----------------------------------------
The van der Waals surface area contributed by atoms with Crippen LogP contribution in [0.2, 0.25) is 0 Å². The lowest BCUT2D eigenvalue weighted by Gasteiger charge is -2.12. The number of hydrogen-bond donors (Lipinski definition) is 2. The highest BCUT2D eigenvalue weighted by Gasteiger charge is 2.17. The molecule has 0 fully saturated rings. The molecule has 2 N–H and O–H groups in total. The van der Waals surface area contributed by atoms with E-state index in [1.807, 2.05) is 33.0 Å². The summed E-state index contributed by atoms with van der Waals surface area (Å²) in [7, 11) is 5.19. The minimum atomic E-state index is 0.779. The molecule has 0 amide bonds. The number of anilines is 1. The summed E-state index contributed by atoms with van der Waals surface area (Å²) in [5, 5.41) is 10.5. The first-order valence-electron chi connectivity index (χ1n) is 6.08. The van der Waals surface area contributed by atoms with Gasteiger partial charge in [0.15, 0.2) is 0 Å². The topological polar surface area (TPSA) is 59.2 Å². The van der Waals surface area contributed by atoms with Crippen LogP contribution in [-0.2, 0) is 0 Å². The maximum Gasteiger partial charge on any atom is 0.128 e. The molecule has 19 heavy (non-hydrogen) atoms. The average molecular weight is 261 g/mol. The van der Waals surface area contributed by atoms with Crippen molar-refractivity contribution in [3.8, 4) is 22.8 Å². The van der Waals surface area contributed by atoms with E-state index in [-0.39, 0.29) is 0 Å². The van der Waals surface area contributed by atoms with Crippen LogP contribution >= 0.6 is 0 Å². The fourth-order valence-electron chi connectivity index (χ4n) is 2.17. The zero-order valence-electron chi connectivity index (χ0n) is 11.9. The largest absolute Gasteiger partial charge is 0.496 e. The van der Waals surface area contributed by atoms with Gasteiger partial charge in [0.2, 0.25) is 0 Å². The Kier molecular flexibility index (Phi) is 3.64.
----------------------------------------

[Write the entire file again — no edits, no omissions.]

The van der Waals surface area contributed by atoms with Crippen LogP contribution in [0.2, 0.25) is 0 Å². The lowest BCUT2D eigenvalue weighted by Gasteiger charge is -2.12. The number of hydrogen-bond donors (Lipinski definition) is 2. The highest BCUT2D eigenvalue weighted by Gasteiger charge is 2.17. The molecule has 0 fully saturated rings. The molecule has 2 N–H and O–H groups in total. The van der Waals surface area contributed by atoms with E-state index in [1.807, 2.05) is 33.0 Å². The summed E-state index contributed by atoms with van der Waals surface area (Å²) in [7, 11) is 5.19. The minimum atomic E-state index is 0.779. The molecule has 0 amide bonds. The number of anilines is 1. The summed E-state index contributed by atoms with van der Waals surface area (Å²) in [5, 5.41) is 10.5. The first-order valence-electron chi connectivity index (χ1n) is 6.08. The van der Waals surface area contributed by atoms with Gasteiger partial charge in [0.15, 0.2) is 0 Å². The topological polar surface area (TPSA) is 59.2 Å². The van der Waals surface area contributed by atoms with Crippen LogP contribution in [-0.2, 0) is 0 Å². The maximum Gasteiger partial charge on any atom is 0.128 e. The molecule has 19 heavy (non-hydrogen) atoms. The average molecular weight is 261 g/mol. The van der Waals surface area contributed by atoms with Crippen molar-refractivity contribution in [3.8, 4) is 22.8 Å². The van der Waals surface area contributed by atoms with E-state index in [-0.39, 0.29) is 0 Å². The van der Waals surface area contributed by atoms with Crippen LogP contribution >= 0.6 is 0 Å². The fourth-order valence-electron chi connectivity index (χ4n) is 2.17. The zero-order valence-electron chi connectivity index (χ0n) is 11.9. The largest absolute Gasteiger partial charge is 0.496 e. The van der Waals surface area contributed by atoms with Gasteiger partial charge in [0.2, 0.25) is 0 Å². The Kier molecular flexibility index (Phi) is 3.64.